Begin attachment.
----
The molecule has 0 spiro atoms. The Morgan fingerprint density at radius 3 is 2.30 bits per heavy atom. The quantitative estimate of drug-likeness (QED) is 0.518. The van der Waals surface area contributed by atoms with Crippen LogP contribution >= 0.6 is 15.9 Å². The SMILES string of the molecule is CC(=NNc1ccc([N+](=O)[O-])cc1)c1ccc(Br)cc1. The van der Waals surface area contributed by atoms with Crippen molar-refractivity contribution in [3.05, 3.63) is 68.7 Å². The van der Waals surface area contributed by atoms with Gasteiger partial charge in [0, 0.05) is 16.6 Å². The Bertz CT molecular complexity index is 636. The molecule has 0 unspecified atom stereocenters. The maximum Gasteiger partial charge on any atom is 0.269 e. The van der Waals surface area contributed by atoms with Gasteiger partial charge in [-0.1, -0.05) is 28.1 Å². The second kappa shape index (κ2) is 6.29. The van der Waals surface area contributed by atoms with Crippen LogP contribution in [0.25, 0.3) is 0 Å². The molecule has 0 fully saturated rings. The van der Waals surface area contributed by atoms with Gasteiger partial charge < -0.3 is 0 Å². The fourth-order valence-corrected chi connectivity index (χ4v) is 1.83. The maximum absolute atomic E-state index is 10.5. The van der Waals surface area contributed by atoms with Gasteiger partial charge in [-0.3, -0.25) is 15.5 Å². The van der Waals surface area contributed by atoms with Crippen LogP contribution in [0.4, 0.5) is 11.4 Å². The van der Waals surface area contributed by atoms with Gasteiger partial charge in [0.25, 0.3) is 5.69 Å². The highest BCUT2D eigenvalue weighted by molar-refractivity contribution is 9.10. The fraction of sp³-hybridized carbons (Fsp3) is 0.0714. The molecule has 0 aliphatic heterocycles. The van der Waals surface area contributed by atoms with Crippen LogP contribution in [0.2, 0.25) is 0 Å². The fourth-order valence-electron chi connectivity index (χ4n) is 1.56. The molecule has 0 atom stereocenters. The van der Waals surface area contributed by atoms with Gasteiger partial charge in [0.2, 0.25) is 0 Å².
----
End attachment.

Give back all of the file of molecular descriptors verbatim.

The molecule has 0 spiro atoms. The Morgan fingerprint density at radius 3 is 2.30 bits per heavy atom. The quantitative estimate of drug-likeness (QED) is 0.518. The van der Waals surface area contributed by atoms with Crippen LogP contribution >= 0.6 is 15.9 Å². The SMILES string of the molecule is CC(=NNc1ccc([N+](=O)[O-])cc1)c1ccc(Br)cc1. The van der Waals surface area contributed by atoms with Crippen molar-refractivity contribution in [3.05, 3.63) is 68.7 Å². The van der Waals surface area contributed by atoms with Gasteiger partial charge in [0, 0.05) is 16.6 Å². The Bertz CT molecular complexity index is 636. The molecule has 0 unspecified atom stereocenters. The maximum Gasteiger partial charge on any atom is 0.269 e. The van der Waals surface area contributed by atoms with Gasteiger partial charge in [-0.1, -0.05) is 28.1 Å². The second kappa shape index (κ2) is 6.29. The van der Waals surface area contributed by atoms with Crippen LogP contribution in [0.25, 0.3) is 0 Å². The molecule has 0 fully saturated rings. The van der Waals surface area contributed by atoms with Gasteiger partial charge < -0.3 is 0 Å². The fourth-order valence-corrected chi connectivity index (χ4v) is 1.83. The maximum absolute atomic E-state index is 10.5. The van der Waals surface area contributed by atoms with Gasteiger partial charge in [-0.3, -0.25) is 15.5 Å². The van der Waals surface area contributed by atoms with Crippen LogP contribution in [0.4, 0.5) is 11.4 Å². The van der Waals surface area contributed by atoms with Gasteiger partial charge in [0.25, 0.3) is 5.69 Å². The highest BCUT2D eigenvalue weighted by molar-refractivity contribution is 9.10. The fraction of sp³-hybridized carbons (Fsp3) is 0.0714. The molecule has 0 aliphatic heterocycles. The van der Waals surface area contributed by atoms with Crippen LogP contribution in [0.2, 0.25) is 0 Å². The fourth-order valence-electron chi connectivity index (χ4n) is 1.56. The molecule has 0 atom stereocenters. The van der Waals surface area contributed by atoms with Gasteiger partial charge in [0.2, 0.25) is 0 Å².